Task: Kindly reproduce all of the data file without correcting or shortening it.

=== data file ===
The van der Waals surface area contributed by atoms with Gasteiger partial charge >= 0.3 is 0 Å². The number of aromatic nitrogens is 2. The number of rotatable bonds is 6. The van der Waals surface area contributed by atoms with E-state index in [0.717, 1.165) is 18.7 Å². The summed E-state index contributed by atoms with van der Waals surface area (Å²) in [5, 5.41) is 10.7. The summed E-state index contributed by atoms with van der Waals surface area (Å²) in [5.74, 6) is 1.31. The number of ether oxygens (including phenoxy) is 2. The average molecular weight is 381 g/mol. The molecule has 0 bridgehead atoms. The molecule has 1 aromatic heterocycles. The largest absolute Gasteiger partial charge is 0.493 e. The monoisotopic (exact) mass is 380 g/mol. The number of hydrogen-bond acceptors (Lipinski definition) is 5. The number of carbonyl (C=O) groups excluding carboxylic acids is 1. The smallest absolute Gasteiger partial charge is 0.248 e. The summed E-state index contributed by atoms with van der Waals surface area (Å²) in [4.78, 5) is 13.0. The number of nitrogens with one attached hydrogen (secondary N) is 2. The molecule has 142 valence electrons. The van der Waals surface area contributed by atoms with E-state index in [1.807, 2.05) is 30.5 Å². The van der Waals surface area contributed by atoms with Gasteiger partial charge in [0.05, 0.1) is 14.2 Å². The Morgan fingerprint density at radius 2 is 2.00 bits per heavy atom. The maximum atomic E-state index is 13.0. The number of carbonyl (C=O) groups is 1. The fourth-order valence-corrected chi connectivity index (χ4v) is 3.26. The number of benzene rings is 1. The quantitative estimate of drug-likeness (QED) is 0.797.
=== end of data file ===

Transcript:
The van der Waals surface area contributed by atoms with Gasteiger partial charge >= 0.3 is 0 Å². The number of aromatic nitrogens is 2. The number of rotatable bonds is 6. The van der Waals surface area contributed by atoms with E-state index in [0.717, 1.165) is 18.7 Å². The summed E-state index contributed by atoms with van der Waals surface area (Å²) in [5, 5.41) is 10.7. The summed E-state index contributed by atoms with van der Waals surface area (Å²) in [5.74, 6) is 1.31. The number of ether oxygens (including phenoxy) is 2. The average molecular weight is 381 g/mol. The molecule has 0 bridgehead atoms. The molecule has 1 aromatic heterocycles. The largest absolute Gasteiger partial charge is 0.493 e. The monoisotopic (exact) mass is 380 g/mol. The number of hydrogen-bond acceptors (Lipinski definition) is 5. The number of carbonyl (C=O) groups excluding carboxylic acids is 1. The smallest absolute Gasteiger partial charge is 0.248 e. The summed E-state index contributed by atoms with van der Waals surface area (Å²) in [4.78, 5) is 13.0. The number of nitrogens with one attached hydrogen (secondary N) is 2. The molecule has 142 valence electrons. The van der Waals surface area contributed by atoms with E-state index in [1.807, 2.05) is 30.5 Å². The van der Waals surface area contributed by atoms with Gasteiger partial charge in [0.05, 0.1) is 14.2 Å². The Morgan fingerprint density at radius 2 is 2.00 bits per heavy atom. The maximum atomic E-state index is 13.0. The number of carbonyl (C=O) groups is 1. The fourth-order valence-corrected chi connectivity index (χ4v) is 3.26. The number of benzene rings is 1. The quantitative estimate of drug-likeness (QED) is 0.797.